December 13: New York Jets, 1:00 p.m.
After two weeks on the road, the Bucs will return home to face what could be one of the most fascinating visitors on the schedule in 2009. The Jets have a new head coach in Rex Ryan but most of the focus is on the team's quarterback position. After taking a chance on Brett Favre in 2009, and missing the playoffs in Eric Mangini's final year at the helm, New York made the boldest move of the day during the draft's first round, trading all the way up to pick #5 to get USC quarterback Mark Sanchez.
Will Sanchez be the starter in his rookie season? The chances of the rookie being under center are obviously higher in the season's final month, and it's unlikely that New York wants to wait too long to get their prized rookie on the field. Often, a rookie starter at quarterback is an indication of a rebuilding season without playoff hope, but the Atlanta Falcons and Matt Ryan demonstrated the possibility of quite different results just last year.
Like the Saints, the Jets had a very small draft class in 2009 thanks to a variety of aggressive trades such as the move up for Sanchez. Still, the team may have found its running back of the future in Iowa's Shonn Greene in the third round. Greene really had only one year as the feature back for the Hawkeyes, but he made the most of it with 1,850 yards, 20 touchdowns and the Doak Walker Award in 2008. Whether or not Greene develops as the Jets main ballcarrier, and how quickly he does so, may depend on the Jets ability to work with a pair of disgruntled runners in Thomas Jones and Leon Washington. One way or another, it's likely that New York will try to establish a strong running attack this fall in order to take the heat off of Sanchez.
The Bucs hope to have a well-established running attack by that point, too, with Earnest Graham, Derrick Ward and possibly Cadillac Williams sharing the load. If they are relying on the ground game in December, they could face a stiff challenge in the Jets' defense, which ranked seventh against the run last year. New York lost leading tackler Eric Barton to Cleveland (and Mangini) in free agency but isn't worried after grabbing one of the top defensive players available in former Baltimore linebacker Bart Scott. Scott had 82 tackles and two sacks for the Ravens last year and is expected to be a big-time playmaker in New York.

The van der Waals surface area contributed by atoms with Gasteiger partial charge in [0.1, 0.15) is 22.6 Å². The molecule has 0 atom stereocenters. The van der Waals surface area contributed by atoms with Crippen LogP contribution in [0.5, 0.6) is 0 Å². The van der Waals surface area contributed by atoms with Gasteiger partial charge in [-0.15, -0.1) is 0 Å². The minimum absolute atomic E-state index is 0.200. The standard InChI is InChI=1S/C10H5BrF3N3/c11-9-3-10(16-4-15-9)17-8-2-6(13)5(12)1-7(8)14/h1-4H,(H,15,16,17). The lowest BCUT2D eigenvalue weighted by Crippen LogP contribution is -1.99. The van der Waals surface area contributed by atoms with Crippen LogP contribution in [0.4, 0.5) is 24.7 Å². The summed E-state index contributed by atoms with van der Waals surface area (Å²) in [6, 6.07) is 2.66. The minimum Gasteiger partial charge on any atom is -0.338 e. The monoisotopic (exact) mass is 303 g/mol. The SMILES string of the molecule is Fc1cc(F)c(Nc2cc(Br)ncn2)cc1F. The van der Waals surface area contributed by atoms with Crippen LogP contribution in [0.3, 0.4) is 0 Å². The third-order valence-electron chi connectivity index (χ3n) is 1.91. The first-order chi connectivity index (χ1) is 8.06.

For the Jets, pressure on the opposing passer comes off the edges, with well-established veterans Shaun Ellis, Calvin Pace and Bryan Thomas leading the charge. The three combined for 21 sacks last season and will be expected to increase that number in 2009 under the very aggressive Ryan. Still, the excitement regarding the Jets, this season and for years to come, begins with Sanchez.
January 3: Atlanta Falcons, 1:00 p.m.
The Falcons will bring several marquee players to Raymond James Stadium a few days into the new year, but this one might be much bigger than any one or two names on either sideline.
The Buccaneers won the NFC South in 2007 and were in the thick of the race last year before a shocking 0-4 finish. The Falcons were expected to suffer through a difficult rebuilding year in '08 before stunningly posting an 11-5 record and making the playoffs as a Wild Card team.
Considering the obvious strengths of the Saints and Carolina Panthers, it appears as if the NFC South – statistically the NFL's most accomplished division since the realignment of 2002 – will be an all-out war again in 2009. If the Bucs and the Falcons are still in that war in the season's final days, this came could be one of the most exciting contests ever played in Raymond James Stadium.
Of course, the built-in enmity between the Bucs and Falcons would likely have made this a heated contest no matter what is at stake. The two teams split last year, each winning at home, and Atlanta's victory in the Georgia Dome in December was one of the killer blows to the Bucs' playoff hopes.
That said, the Falcons bring some of the league's rising stars to Raymond James Stadium, too. That begins, obviously, with Ryan, the second-year passer who turned in one of the greatest rookie seasons ever in 2008. Atlanta was sure Ryan was their QB of the future when they made him the fourth overall choice in the '08 draft, but it's doubtful that they expected him to lead the team to the playoffs as a rookie.
The Buccaneers fared well against Ryan in 2008; in two games, the rookie passer completed 28 of 56 passes (50.0%) for 364 yards, zero touchdowns and four interceptions, while taking five sacks. Will they be able to contain the former Boston College star again in '09? The answer may depend on how well the Bucs handle Atlanta's rushing attack.
There's a star in that arena, too. Or perhaps two stars. Former LaDainian Tomlinson backup Michael Turner was one of the best free agency acquisitions of the year in 2008, rushing for 1,699 yards and 17 touchdowns for the league's second-best running squad. Turner was spelled by supersub Jerious Norwood, who added 489 yards and averaged 5.1 yards per tote. Those two helped Atlanta gain a whopping 152.7 rushing yards per game; there is little doubt the Falcons will emphasize the running attack again in 2009.
With the offense healed by the additions of Ryan and Turner, Atlanta clearly headed into 2009 hoping to address their defense, which ranked 24th in yards allowed last year, 21st against the pass and 25th against the run. That focus was reflected in the Falcons' draft, which began with five straight defensive players, and seven of eight overall. Atlanta has had difficulty pumping up its pass rush in the draft – 2007 first-rounder Jamaal Anderson has two sacks in 31 starts so far – but that may change with the addition of Mississippi DT Peria Jerry, the team's '09 first-round choice. If Perry is the type of up-the-middle penetrator the Falcons expect him to be, that defense will become much more difficult to handle. Second-round pick William Moore, a hard-hitting safety from Missouri, could make an instant impact as well.